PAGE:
The certification of a seriously delinquent tax debt will not prevent return travel to the United States. The State Department can issue passports for direct return to the United States for individuals whom the IRS has certified as having a seriously delinquent tax debt.
How can the IRS share tax information with the State Department without violating the taxpayer privacy provisions of IRC section 6103?
Other statutes have been amended to facilitate the enforcement of IRC section 7345, including IRC section 6103. IRC section 6103 now permits the IRS to provide information to the State Department regarding the taxpayer’s identity and the amount of the seriously delinquent tax debt. Officers and employees of the State Department can only use this information for purposes of carrying out IRC section 7345, and not for any other purpose.
Does action under Tax code section 7345 or the filing of an action for judicial review of the certification of a seriously delinquent tax debt require the IRS to suspend collection?
No. The IRS can, and likely will, continue with enforced collection action against the taxpayer, as IRC section 7345 does not stop collection.
It depends. If the taxpayer’s account was previously certified and the taxpayer incurs an additional liability, and the total liability meets the threshold for certification, the aggregate assessed balance will recalculated to include the new liability. If the total amount is under the threshold, the new amount will not be included.
This law only applies to seriously delinquent federal tax debt. In other words, back taxes due to the IRS and not your state taxing authorities. However, some aggressive state taxing authorities, like New York, may try to implement a similar strategy in the future. For example, the New York State Department of Taxation and Finance has had great success in collecting back tax liabilities by revoking driving privileges.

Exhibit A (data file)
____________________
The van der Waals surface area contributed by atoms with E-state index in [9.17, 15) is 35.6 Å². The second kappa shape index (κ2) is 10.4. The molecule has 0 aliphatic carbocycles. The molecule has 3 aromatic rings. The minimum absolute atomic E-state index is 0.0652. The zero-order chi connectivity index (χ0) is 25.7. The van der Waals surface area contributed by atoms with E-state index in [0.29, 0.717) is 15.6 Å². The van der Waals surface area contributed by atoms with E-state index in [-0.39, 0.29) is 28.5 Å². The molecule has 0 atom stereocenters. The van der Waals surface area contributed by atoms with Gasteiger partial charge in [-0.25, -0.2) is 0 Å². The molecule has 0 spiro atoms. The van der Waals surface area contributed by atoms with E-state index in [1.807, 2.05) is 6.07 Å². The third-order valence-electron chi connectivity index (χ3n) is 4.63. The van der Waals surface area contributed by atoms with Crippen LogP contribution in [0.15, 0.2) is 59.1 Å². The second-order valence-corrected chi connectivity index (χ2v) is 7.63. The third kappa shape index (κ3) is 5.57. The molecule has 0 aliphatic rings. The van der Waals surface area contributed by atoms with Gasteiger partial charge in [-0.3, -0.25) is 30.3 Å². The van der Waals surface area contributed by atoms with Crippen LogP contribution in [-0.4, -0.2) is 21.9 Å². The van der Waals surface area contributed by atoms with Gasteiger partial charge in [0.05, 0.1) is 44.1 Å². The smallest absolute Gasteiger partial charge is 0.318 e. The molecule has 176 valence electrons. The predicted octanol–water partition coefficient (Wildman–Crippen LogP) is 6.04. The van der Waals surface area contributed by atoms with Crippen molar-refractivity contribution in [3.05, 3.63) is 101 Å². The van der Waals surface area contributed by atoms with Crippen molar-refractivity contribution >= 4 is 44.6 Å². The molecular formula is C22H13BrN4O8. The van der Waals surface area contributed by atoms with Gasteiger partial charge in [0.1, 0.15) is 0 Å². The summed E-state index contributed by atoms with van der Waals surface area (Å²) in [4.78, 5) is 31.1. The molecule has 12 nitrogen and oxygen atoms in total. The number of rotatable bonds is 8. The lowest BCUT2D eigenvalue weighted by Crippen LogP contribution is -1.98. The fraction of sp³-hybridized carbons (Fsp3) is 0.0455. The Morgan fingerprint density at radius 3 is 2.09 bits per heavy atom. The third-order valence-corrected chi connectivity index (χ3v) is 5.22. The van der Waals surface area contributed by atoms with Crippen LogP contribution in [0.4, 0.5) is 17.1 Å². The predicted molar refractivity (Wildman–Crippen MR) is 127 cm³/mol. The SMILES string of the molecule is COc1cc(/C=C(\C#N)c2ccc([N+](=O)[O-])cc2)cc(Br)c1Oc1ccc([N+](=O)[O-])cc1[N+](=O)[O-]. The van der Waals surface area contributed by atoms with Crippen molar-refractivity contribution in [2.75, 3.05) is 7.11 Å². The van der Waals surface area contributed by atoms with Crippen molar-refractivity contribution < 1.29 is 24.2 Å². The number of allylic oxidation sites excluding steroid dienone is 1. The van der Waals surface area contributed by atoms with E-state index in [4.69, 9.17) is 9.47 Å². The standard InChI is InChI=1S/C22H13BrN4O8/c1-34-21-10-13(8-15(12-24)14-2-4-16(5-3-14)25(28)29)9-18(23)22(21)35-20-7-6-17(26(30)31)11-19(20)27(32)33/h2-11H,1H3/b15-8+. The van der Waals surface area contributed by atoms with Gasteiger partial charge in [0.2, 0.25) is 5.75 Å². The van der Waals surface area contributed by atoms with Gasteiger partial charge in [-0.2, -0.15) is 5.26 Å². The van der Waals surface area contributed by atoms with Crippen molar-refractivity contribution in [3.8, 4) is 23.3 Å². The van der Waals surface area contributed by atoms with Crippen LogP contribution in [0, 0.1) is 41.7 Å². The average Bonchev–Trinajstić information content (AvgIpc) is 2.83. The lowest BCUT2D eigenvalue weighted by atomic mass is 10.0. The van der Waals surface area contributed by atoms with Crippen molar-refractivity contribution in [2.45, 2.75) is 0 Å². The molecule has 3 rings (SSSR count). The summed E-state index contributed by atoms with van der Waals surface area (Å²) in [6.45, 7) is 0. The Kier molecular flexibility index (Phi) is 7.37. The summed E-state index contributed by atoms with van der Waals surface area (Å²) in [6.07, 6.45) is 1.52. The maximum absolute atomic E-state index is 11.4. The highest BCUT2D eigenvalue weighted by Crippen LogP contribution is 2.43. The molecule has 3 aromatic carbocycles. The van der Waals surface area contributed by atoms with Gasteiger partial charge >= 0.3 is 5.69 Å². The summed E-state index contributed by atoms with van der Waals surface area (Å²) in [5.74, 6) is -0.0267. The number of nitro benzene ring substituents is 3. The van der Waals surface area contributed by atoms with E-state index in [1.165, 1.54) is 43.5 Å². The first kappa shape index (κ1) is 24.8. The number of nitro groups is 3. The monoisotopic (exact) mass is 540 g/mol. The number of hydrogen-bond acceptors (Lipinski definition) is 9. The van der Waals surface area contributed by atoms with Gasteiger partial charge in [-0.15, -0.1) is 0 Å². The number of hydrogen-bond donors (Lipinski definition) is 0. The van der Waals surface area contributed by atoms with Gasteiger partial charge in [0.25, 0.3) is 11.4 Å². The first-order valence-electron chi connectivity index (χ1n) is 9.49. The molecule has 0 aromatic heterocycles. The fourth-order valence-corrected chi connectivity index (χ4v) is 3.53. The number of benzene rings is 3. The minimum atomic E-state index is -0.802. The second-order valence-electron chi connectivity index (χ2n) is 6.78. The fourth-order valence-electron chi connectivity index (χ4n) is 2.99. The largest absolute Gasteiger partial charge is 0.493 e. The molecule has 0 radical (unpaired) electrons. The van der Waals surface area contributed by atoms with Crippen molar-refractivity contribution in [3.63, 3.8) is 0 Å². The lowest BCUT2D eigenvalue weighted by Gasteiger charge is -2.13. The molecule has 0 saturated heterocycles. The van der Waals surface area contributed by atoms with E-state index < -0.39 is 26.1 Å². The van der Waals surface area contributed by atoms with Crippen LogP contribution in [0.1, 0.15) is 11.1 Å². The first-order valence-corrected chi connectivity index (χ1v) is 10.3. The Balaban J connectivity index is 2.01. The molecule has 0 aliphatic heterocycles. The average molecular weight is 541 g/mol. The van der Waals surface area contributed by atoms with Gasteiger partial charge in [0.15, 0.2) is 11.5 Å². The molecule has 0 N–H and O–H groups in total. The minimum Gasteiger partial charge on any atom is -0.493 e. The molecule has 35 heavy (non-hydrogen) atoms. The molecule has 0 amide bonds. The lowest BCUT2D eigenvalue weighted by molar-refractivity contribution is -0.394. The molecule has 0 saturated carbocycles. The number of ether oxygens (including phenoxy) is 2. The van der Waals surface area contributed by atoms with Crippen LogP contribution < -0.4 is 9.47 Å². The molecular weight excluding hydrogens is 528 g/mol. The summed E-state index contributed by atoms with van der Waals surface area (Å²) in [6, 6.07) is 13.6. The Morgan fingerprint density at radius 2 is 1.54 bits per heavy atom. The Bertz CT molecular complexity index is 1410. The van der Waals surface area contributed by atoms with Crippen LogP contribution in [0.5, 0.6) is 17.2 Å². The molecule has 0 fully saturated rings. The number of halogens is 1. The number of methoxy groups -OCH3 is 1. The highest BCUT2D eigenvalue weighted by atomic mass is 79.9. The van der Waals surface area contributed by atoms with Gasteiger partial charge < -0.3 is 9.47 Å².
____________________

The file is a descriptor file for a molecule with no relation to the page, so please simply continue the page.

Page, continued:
Yes. Although these penalties may begin as the liability of a business and not an individual, once assessed under IRC section 6672, these liabilities are the debts of the responsible individual and can be the basis for a seriously delinquent tax debt.
What about penalties and interest? Are they included in reaching the $51,000 or is that number just the amount of the tax liability itself?
The total amount due to the IRS for the federal tax liability of an individual, including tax penalties and interest, is included in the $51,000.
What does “seriously delinquent tax debt” cover? Does it include FBAR penalties or state and local taxes?
The liability must be the federal tax liability of an individual; accordingly, state and local taxes will not give rise to passport action. In addition, IRS assessments that fall outside of the IRC—such as FBAR penalties, which are assessed under Title 31, the Bank Secrecy Act—cannot be the basis for passport action.
After the IRS has issued the certification, can passport revocation or denial be avoided by making a payment to reduce the debt to below $51,000?
No. For reversal of certification, the debt must be paid in full, not just paid below $51,000.
The certification and revocation process are recent additions to the Service’s collection actions, so timing is uncertain. However, the IRS has already created computer codes to identify accounts eligible for certification. IRM 22.214.171.124.6 (12-20-2017). The Internal Revenue Manual indicates that “[t]axpayer certifications will be provided systemically to State Department on a weekly basis.” 126.96.36.199.6(4) (12-20-2017). Therefore, the certifications should be quick. Once the Notice of Certification (Notice CP508C) has been issued, it will be too late for taxpayers to reverse the action as certification is made to the Department of State simultaneously. The only remaining recourse is the certification reversal process.